A Beautiful, Yet Broken City


Montreal is a city of 4 million people and 99.3% of them are lost, making it the most lost city in North America.

It is a beautiful city. Full of culture and diversity. People everywhere speak French—the primary language of Quebec. When you go to restaurants, signs look like this: Rien de mieux qu'une une tasse de café Tim de qualité supérieure fraîchement infuse (Tim Horton’s). We were immersed in a different world, while being only 45 minutes from the border of the United States.

People from all over the world gather in Montreal. While it is a deeply French-English culture, the nations are there. We personally met people from Nigeria, Iraq, Pakistan, Jamaica, South Korea, Morocco, Angola, Dominican Republic, Vietnam, France, China, Trinidad, Congo, and Algeria.

When I think about all the nations we personally encountered around the city, I am reminded of the promise of what heaven will look like when God’s people are united.

“Worthy are you to take the scroll and to open its seals, for you were slain, and by your blood you ransomed people for God from every tribe and language and people and nation.” –Revelation 5:9

Many of the people we met were friendly and kind. But they lived a life full of sin and idolatry and were, sadly, completely fine with it. They are blind to their own blindness. Their ungodliness is not something that they think about. Many of the people we met were not necessarily hostile to the gospel. They just couldn't care less.

Now, we certainly did interact with those who were Muslim or agnostic or atheist.  But for many people in the city, the mindset was: God might exist. He might not. It doesn’t matter. I’m enjoying life.

During our nightly church debriefs, our team expressed that they could feel the lostness and darkness in this city. It was in the air, like a hovering cloud. The only thing that could rid this darkness was light—The True Light.

“The True Light had come into the world, and the darkness has not overcome it.” – John 1:5.

Our Gospel Mission

For eight days our team served with a current local church called Renaissance Church and joined them in the things that they already do.

We assisted the church during “Moving Day,” which is pretty big deal in Montreal (July 1, Canada Day).  During this time, many of us were walking around neighborhoods asking people if we could assist them in their moving, to demonstrate the kindness of Christ. It wasn’t all random walking and hoping for the best. There were some families that we were scheduled to help move into their new homes.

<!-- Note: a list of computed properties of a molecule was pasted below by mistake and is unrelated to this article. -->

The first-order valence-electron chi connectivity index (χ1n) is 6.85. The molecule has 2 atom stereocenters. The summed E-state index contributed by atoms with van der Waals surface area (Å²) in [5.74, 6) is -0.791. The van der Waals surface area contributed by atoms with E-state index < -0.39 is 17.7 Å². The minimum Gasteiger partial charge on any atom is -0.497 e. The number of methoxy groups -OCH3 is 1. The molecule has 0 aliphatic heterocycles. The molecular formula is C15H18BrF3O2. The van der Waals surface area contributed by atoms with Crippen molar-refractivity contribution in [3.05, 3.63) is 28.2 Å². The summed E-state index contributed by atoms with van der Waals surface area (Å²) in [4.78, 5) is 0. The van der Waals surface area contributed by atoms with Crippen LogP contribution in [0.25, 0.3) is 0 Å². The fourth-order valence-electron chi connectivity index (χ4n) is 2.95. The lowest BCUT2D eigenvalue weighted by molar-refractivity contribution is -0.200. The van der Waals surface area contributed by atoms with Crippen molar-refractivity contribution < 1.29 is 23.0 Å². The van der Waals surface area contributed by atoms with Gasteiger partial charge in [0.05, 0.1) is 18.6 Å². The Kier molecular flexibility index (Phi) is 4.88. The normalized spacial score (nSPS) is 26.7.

A large portion of the week was spent doing evangelism training, going out and serving in the city, and also engaging people in the neighborhood parks in gospel conversations. One of our own, Nathan Pyle (who was basically like the apostle Paul all week), saw an 11-year-old boy come to Christ during one of their conversations!

We came back with story after story of gospel encounters. It would take too long to write them all out. But if you see Collin, Nathan, Maggie, Elisabeth, Grace, Lydia, Brandon, Trevor, Bruce, Julia, or Shannon, ask them to tell you a story from the trip. They will have one ready for you.

Deeper Love for Jesus and His Mission

One of the key takeaways for me from the trip was how proud I was of our students. They never complained, even though it was one of the hottest weeks in Canada in years. Days were long and they served their hearts out. They had smiles on their faces. They took care of each other. They told people about the hope they have in Christ. They prayed with people. They even sometimes used Google translator to talk to people who spoke only French.

They never mentally checked out, but were fully engaged in what God was doing through them all week long. As their student pastor, I just praise God and thank him for how he is at work in them.

Our students returned home with a deeper love for broken and lost people. They returned fully equipped to share the gospel well with unbelievers. They have been stretched beyond their comfort level. They mastered the metro-train system of a large city! They grew to see people, that have addictions and rough lives as people who are made in the image of God and need the same gospel hope that we have. They grew deeper friendships with each other. Most importantly, they grew a deeper love for Christ and his mission around the world.

This is what it means to live sent for Christ. I pray that it continues every day of their lives. Christ is still working here.

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